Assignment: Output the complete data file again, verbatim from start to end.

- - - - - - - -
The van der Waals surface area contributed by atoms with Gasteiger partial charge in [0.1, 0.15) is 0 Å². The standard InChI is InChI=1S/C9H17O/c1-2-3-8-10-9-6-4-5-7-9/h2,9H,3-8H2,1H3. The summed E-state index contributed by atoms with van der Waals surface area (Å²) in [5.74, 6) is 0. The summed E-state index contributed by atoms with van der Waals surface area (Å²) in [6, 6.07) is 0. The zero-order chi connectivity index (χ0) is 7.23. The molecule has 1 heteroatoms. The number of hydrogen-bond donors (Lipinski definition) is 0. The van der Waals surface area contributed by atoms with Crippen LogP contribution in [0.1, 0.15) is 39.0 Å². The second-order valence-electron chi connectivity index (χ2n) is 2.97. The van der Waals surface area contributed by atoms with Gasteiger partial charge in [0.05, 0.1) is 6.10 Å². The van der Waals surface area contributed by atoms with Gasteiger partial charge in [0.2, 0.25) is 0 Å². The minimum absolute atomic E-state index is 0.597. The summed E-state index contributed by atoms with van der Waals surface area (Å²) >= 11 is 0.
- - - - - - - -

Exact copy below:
The van der Waals surface area contributed by atoms with Gasteiger partial charge in [0.1, 0.15) is 0 Å². The standard InChI is InChI=1S/C9H17O/c1-2-3-8-10-9-6-4-5-7-9/h2,9H,3-8H2,1H3. The summed E-state index contributed by atoms with van der Waals surface area (Å²) in [5.74, 6) is 0. The summed E-state index contributed by atoms with van der Waals surface area (Å²) in [6, 6.07) is 0. The zero-order chi connectivity index (χ0) is 7.23. The molecule has 1 heteroatoms. The number of hydrogen-bond donors (Lipinski definition) is 0. The van der Waals surface area contributed by atoms with Crippen LogP contribution in [0.1, 0.15) is 39.0 Å². The second-order valence-electron chi connectivity index (χ2n) is 2.97. The van der Waals surface area contributed by atoms with Gasteiger partial charge in [0.05, 0.1) is 6.10 Å². The van der Waals surface area contributed by atoms with Gasteiger partial charge in [0.2, 0.25) is 0 Å². The minimum absolute atomic E-state index is 0.597. The summed E-state index contributed by atoms with van der Waals surface area (Å²) >= 11 is 0.